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Interlude

There's a Lovecraft adaptation that isn't on this list for a boring—but sadly quite important—reason: it was never made. Guillermo Del Toro (you'll remember he won a bunch of Oscars for The Shape of Water) desperately wanted to make a movie of Lovecraft's At the Mountains of Madness and he even had Tom Cruise lined up to star. But no studio wanted to put up the bread since a faithful adaptation, such as Del Toro planned, would cost in excess of $150 million and would probably be widely banned, so horrifying would it be.


Guillermo del Toro. Image via wiki commons

As we've already seen, HP doesn't easily lend himself to movies and good adaptions of his work (such as The Colour Out of Space) are rare. In fact, odd as it might seem, if you want the true spirit of Lovecraft, you should look at films that at first sight don't seem to have anything to do with him...

The Evil Dead

It's odd to bracket HP and The Evil Dead together. He wrote tales of stressed atmosphere and suggested ghastly things we could barely imagine while Sam Raimi's film—the ultimate experience in gruelling terror, remember—throws everything at the audience and hopes that some of it sticks.

But Raimi's caffeinated rollercoaster is actually seriously indebted to our favourite spooksmith. For a start, it borrows elements from his yarn The Lurking Terror, specifically those sections set in a remote woodland cabin. More importantly, it features one of Lovecraft's most famous creations, a repository of forbidden knowledge called The Necronomicon. In The Evil Dead, the foolish protagonists read from this dreadful tome and in doing so summon all sorts of horrible creatures. It's the sort of thing that Lovecraft might have dreamed up if he'd drunk too many espressos.

Event Horizon

At the same time Lovecraft was writing horror for the pulp magazines, there were other publications that specialised in science fiction; Event Horizon is what might have happened if HP had been asked to write a story for one of them.

It's set in space. The Event Horizon was a spaceship that vanished mysteriously (never a good sign) and which has now—seven years later—reappeared. A crew are sent to find out why and rather wish they hadn't, since they discover that the craft has been to a parallel dimension and brought back with it some of the horrible things it found there. Sometimes described as “a haunted house movie in space”, Event Horizon can't truthfully be called a great film but contains some memorable moments, most of which owe a clear debt to you-know-who.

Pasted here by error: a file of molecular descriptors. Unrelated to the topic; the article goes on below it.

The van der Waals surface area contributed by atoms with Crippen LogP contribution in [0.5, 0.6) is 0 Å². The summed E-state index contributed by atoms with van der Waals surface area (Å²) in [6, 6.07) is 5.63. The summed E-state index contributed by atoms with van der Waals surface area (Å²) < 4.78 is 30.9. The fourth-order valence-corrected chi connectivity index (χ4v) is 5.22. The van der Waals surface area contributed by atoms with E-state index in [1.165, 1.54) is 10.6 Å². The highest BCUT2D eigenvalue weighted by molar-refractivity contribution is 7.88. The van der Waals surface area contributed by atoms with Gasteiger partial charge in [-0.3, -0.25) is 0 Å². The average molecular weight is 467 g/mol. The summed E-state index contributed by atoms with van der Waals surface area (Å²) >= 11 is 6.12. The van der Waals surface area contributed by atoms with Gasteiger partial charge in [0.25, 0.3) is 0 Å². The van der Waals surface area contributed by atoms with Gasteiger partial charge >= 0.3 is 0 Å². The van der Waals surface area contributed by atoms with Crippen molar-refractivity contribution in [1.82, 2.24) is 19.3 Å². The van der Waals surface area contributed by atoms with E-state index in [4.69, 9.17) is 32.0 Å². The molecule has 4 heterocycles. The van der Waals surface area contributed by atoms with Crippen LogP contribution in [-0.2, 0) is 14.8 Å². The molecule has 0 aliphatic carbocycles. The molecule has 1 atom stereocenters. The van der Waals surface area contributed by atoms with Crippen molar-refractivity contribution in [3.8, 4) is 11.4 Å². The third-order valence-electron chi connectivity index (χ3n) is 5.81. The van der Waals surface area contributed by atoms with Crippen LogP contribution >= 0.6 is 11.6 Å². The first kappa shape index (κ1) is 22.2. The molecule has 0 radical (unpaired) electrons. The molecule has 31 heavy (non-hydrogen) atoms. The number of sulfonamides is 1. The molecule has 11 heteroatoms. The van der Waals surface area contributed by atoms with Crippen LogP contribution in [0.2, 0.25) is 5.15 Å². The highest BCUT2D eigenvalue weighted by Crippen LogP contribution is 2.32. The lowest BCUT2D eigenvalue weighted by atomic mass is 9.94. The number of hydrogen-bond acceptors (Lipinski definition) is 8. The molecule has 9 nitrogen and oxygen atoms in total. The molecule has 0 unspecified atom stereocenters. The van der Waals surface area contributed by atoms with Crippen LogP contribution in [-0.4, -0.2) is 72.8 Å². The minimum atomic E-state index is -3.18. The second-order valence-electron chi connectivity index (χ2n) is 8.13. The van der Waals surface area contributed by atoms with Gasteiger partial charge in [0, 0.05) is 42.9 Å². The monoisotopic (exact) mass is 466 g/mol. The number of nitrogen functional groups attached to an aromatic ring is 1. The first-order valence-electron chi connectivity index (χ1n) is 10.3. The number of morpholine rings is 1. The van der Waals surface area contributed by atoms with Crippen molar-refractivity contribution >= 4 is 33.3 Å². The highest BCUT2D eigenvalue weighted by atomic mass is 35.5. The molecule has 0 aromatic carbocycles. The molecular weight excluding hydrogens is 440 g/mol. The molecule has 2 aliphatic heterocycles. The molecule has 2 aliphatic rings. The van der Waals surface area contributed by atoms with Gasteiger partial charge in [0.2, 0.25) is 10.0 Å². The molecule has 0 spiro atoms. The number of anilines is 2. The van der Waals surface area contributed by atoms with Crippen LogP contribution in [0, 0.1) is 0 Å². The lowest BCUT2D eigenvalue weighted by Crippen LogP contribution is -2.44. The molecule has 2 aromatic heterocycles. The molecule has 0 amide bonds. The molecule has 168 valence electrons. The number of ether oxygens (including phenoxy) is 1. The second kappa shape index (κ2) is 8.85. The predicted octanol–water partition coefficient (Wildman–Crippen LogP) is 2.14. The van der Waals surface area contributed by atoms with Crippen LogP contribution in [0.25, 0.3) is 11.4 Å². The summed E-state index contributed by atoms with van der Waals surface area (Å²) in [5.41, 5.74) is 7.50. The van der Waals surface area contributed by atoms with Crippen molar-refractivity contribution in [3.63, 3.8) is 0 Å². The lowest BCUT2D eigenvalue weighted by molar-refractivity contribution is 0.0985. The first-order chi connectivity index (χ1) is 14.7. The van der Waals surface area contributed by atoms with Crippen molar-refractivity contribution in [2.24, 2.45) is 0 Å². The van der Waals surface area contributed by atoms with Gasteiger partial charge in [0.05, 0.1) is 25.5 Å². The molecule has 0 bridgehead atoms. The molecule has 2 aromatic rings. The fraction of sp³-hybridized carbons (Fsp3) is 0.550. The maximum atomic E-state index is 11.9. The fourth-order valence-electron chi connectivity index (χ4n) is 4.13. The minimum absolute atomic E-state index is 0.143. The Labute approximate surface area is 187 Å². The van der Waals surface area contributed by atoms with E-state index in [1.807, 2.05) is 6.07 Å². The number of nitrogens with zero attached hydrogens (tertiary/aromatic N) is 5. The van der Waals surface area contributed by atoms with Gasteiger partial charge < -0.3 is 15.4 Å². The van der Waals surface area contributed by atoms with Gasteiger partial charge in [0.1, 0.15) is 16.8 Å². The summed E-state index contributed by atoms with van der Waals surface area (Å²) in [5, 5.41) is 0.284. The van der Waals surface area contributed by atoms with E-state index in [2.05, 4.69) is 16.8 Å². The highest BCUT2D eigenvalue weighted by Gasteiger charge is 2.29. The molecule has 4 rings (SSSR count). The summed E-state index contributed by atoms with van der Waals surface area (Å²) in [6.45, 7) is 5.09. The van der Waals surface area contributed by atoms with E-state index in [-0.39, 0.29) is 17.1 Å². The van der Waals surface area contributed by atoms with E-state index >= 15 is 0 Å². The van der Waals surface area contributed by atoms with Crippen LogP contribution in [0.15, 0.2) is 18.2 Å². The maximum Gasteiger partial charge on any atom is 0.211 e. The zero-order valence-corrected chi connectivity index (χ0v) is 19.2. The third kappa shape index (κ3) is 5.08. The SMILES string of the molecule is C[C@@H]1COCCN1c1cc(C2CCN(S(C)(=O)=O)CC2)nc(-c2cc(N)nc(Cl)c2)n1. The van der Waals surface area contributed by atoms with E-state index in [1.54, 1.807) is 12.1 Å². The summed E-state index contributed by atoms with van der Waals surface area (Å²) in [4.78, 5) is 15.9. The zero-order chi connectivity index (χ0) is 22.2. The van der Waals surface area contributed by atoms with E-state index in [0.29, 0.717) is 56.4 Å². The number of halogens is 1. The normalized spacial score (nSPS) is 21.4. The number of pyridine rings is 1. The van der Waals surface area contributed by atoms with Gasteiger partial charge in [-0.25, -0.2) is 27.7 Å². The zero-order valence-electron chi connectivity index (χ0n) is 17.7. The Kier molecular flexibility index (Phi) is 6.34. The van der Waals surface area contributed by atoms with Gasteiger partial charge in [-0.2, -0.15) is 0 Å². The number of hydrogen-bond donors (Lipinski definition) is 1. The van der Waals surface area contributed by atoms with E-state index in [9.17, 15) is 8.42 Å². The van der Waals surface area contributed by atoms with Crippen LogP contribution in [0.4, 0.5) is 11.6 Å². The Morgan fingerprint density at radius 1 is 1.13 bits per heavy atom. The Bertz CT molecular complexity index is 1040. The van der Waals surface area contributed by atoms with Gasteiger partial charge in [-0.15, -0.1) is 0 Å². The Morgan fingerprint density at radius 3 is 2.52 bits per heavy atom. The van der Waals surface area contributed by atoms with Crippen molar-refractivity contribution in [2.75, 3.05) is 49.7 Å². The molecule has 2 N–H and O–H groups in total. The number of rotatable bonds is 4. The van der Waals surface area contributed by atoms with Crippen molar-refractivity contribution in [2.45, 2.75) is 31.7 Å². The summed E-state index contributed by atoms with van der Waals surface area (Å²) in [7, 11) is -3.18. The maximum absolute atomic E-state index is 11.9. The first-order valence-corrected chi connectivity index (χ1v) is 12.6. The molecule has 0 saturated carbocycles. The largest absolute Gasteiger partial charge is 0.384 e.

City of the Living Dead

Dunwich is a remote but lovely spot, a tiny village on the Suffolk Coast with a shingle beach, a fish and chip shop and—quite crucial, this—absolutely no demonic entities.

It's unlikely that HP ever holidayed there (it isn't much of a holiday destination, to be honest: there's not a lot to do if you don't like chips) but he borrowed the name to use as a fictional New England town for The Dunwich Horror, about some local residents who keep something appalling in their barn.

City of the Living Dead is also set in the unfortunate Dunwich; after recovering from the events related by Lovecraft, its poor citizens discover they're sitting atop one of the gates of hell and it's just been pushed open, prompting splatter and madness galore. Not the sort of thing you'd ever get in our Dunwich.

In The Mouth of Madness

With a title that nods to At the Mountains of Madness, the inspiration would be clear even before you settle down to it. Sam Neill plays an insurance investigator recruited by a publisher to locate a best-selling author called Sutter Cane who has vanished, and taken the manuscript for his next (hotly anticipated) novel with him. Only... well, most writers hope their work will change the world but Cane's book actually can—and not for the better.

Director John Carpenter had nodded to Lovecraft previously—the horrible distortions in The Thing reminded many of HP's work—but In The Mouth of Madness is an all-out homage, from the New England setting to the cosmic apocalypse and collapse of sanity. It's an underrated movie, possibly because it's far too disturbing for mainstream tastes. Rather like the man who inspired it, then.